Vision problems for older adults can dim life expectancy

August 25, 2014  

WEST LAFAYETTE, Ind. — Older adults losing vision as they age are more likely to face an increased mortality risk, according to new research from Purdue University.

“Participants who experienced visual decline of one letter on an eye chart were expected to have a 16 percent increase in mortality risk during the eight-year study because their vision affected daily activities,” said Sharon Christ, an assistant professor of human development and family studies. “These daily activities were not the necessary functioning activities such as bathing, dressing and eating, but rather instrumental daily activities, such as telephone use, shopping and preparing their own meals. When individuals were no longer able to engage in these activities because of visual impairments, their life expectancy was reduced.”

The findings are published in JAMA Ophthalmology. The researchers analyzed data from the Salisbury Eye Evaluation study that tracked the vision health of 2,520 older adults, ages 65-84. The research was funded by the National Eye Institute.

Previous research shows poorer ocular health is related to increased mortality risk, but the mechanisms of this relationship were not clear because they were limited by a lack of information regarding changes in visual acuity and in functioning as people age, Christ said. In this study, they were able to measure vision level as well as the rate at which it declined.

Sensory impairments, such as vision health, often deteriorate as people age, but today’s older adults also have higher incidences of Type 2 diabetes, which can create additional ocular problems.

“What we found reinforces the value of visual care through the life course,” Christ said. “Older individuals will benefit from early-detection services and as well as care to fix what are often correctable visual problems. A renewed focus on ocular health could save lives.”

Christ collaborated with D. Diane Zheng, Stacey Tannebaum and David J. Lee from the Department of Public Health Sciences at University of Miami’s Miller School of Medicine; Bonnielin K. Swenor, Sheila K. West and Beatriz E. Muñoz from the Dana Center for Preventive Ophthalmology at Wilmer Eye Institute at Johns Hopkins University School of Medicine; and Byron Lam from the Bascom Palmer Eye Institute at University of Miami’s Miller School of Medicine.

Writer: Amy Patterson Neubert, 765-494-9723, 

Source: Sharon Christ,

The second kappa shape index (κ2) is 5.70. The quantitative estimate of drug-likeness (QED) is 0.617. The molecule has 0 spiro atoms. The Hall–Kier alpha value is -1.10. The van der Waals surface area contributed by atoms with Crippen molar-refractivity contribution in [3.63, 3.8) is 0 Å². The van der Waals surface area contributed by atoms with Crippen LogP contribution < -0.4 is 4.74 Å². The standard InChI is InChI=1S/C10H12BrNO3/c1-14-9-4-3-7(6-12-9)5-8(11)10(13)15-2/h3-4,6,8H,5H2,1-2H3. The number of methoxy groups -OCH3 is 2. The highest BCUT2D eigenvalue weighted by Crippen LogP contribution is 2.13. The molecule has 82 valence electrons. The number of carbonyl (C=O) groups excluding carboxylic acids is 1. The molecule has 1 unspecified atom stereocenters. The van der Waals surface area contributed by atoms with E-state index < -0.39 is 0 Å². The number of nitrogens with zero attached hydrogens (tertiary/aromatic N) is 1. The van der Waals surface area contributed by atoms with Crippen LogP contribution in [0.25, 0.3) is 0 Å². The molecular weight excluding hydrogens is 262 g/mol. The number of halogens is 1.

Related website:

Purdue College of Health and Human Sciences


Longitudinal Relationships Among Visual Acuity, Daily Functional Status and Mortality: The Salisbury Eye Evaluation Study

Sharon L. Christy, Ph.D.; D. Diane Zheng, MS; Bonnielin K. Swenor, Ph.D.; Byron L. Lam, MD; Sheila K. West, Ph.D.; Stacey L. Tannenbaum, Ph.D.; Beatriz E. Muñoz, MSc; David J. Lee, Ph.D.

IMPORTANCE: Determination of the mechanisms by which visual loss increases mortality risk is important for developing interventional strategies.

OBJECTIVE: To evaluate the direct and indirect effects of loss of visual acuity (VA) on mortality risk through functional status changes among aging adults.

DESIGN, SETTING AND PARTICIPANTS: Prospective longitudinal study of a population-based sample of 2,520 noninstitutionalized adults ages 65 to 84 years from September 16, 1993, through July 26, 2003, in the greater Salisbury area of Maryland. Participants underwent reassessment 2, 6, and 8 years after baseline. Mortality status was ascertained from linkage with the National Death Index through 2009.

EXPOSURES: Results of VA testing and self-reported functional status based on activities of daily living (ADL) and instrumental (IADL).


RESULTS: Worse VA levels at baseline were associated with an increased risk for mortality (hazard ratio [HR], 1.16 [95% CI, 1.04-1.28]; P < .01) through their effect on lower IADL levels at baseline. Declines in VA over time were associated with increased mortality risk (HR, 1.78 [95% CI, 1.27-2.51]; P < .001) by way of decreasing IADL levels over time. Participants experiencing the mean linear decline in VA of 1 letter on the Early Treatment Diabetic Retinopathy Study acuity chart per year are expected to have a 16% increase in mortality risk during the 8-year study exclusively through associated declines in IADL levels.

CONCLUSIONS AND RELEVANCE: In this longitudinal study of older adults, VA loss adversely affected IADL levels, which subsequently increased the risk for mortality. Prevention of disabling ocular conditions, treatment of correctable visual impairment, and interventions designed to prevent the effect of visual impairment on IADL declines may all reduce mortality risk in aging adults. 

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